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By Lisa Marshall

The English physician who first described restless legs syndrome (RLS) in 1683 wrote of “leapings and contractions of the tendons” so intense his patients were “no more able to sleep than if they were in a place of greatest torture.” Yet throughout the 1800s, RLS sufferers who complained of its hallmark “creepy crawly” or “itchy, burning” sensations were often called psychotic and committed to an institution. Even as recently as the 1990s, many doctors were skeptical, if not altogether ignorant, about the condition. “I’ve talked to people who say they went from doctor to doctor for 20 years, and no one knew what it was,” says Norma Cuellar, RN, an RLS researcher with the University of Pennsylvania School of Nursing. But today, thanks to a surge of research into restless legs, the once-obscure syndrome is a hot topic, and the estimated 12 million Americans who suffer from it can get the treatment they need.

Scientists believe that RLS, like Parkinson’s disease, results from poor dopamine metabolism, either because of a genetic trait (roughly 40 percent of cases) or an underlying health problem, such as iron deficiency. Those with restless legs often have an almost irresistible urge to move their limbs, particularly at night. The condition wreaks havoc on sleep and disrupts people’s work and social lives (just sitting through a movie can be impossible). In fact, RLS sufferers more likely suffer from anxiety and depression as well. “For a long time, people have felt they were underbelieved and underserved,” says Michael Weissberg, MD, a sleep specialist with the University of Colorado Health Sciences Center. “It’s ridiculous. RLS is extremely real.” Fortunately, real remedies exist for it. Here are four to try:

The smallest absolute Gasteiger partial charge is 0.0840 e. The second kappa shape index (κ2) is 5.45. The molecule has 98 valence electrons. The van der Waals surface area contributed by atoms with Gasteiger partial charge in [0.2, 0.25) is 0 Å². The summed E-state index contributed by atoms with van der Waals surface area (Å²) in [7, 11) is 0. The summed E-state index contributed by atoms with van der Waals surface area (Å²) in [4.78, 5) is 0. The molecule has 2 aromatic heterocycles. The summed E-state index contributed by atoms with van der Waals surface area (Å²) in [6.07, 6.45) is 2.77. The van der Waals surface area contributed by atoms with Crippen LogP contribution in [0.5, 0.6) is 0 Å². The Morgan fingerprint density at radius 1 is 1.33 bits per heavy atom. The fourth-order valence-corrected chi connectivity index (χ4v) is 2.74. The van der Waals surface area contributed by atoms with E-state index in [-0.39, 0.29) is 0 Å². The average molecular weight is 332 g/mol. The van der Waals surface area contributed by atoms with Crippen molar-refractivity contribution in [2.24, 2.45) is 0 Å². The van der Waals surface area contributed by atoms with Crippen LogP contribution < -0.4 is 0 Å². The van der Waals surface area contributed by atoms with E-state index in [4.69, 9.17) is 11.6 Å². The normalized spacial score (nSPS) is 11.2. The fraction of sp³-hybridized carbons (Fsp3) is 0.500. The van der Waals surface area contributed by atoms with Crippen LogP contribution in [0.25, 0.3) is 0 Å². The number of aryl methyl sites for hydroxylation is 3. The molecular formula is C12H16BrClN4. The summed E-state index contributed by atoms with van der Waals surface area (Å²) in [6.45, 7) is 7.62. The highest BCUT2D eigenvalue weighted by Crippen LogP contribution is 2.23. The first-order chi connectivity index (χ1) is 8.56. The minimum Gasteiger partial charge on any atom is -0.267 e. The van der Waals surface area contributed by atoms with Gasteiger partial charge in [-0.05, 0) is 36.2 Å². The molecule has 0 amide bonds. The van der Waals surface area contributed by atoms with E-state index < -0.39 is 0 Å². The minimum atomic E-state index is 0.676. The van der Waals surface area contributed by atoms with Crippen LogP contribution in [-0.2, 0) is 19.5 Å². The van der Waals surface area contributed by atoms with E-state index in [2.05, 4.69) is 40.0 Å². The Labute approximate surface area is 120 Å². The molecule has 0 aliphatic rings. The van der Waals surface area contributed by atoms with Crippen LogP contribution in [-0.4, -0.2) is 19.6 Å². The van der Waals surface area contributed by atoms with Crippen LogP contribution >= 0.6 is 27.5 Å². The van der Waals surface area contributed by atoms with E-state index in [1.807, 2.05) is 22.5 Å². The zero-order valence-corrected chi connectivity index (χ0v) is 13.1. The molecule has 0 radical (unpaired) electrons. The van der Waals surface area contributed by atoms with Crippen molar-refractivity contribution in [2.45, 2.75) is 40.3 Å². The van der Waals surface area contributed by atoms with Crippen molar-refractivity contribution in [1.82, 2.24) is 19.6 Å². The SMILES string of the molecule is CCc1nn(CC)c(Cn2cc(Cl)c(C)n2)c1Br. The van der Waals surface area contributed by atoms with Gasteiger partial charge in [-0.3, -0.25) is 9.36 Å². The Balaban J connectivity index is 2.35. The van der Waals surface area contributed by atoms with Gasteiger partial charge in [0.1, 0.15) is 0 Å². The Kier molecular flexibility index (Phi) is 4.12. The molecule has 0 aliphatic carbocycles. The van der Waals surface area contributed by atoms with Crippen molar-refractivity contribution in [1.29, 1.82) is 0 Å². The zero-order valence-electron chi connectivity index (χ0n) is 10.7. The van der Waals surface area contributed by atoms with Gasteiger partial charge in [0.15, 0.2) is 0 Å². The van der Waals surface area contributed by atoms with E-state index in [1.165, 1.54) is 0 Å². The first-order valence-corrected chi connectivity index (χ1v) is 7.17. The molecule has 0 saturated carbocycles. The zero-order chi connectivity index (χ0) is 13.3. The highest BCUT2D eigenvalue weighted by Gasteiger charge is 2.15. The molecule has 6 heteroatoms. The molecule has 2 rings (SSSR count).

Iron: This nutrient appears to play an important role in dopamine metabolism and, thus, nerve health. More than a fourth of RLS patients are deficient in ferritin (the form in which your body stores iron). Before taking iron supplements, get your ferritin levels checked. Standard blood tests don’t measure it, however, so you have to ask for the specific test. Doctors recommend supplementation only if ferritin levels measure less than 50 ng/mL. For those with a deficiency, studies show that taking 200 to 300 mg of oral ferrous sulfate one to three times daily (depending on the degree of deficiency) can improve RLS symptoms if taken over several months. For optimal absorption, take the supplements on an empty stomach, an hour or two after your last meal. Intravenous iron therapy can alleviate symptoms faster and keep them at bay for up to six months. Since taking too much iron can cause you serious harm, make sure to have your iron levels monitored while supplementing.

Folic Acid:
For 30 years, researchers have hypothesized that taking folic acid (a key component in nerve health) may alleviate restless legs, particularly when the condition runs in a family. “People who respond best to high doses of folic acid are pe...

Author: Lisa Marshall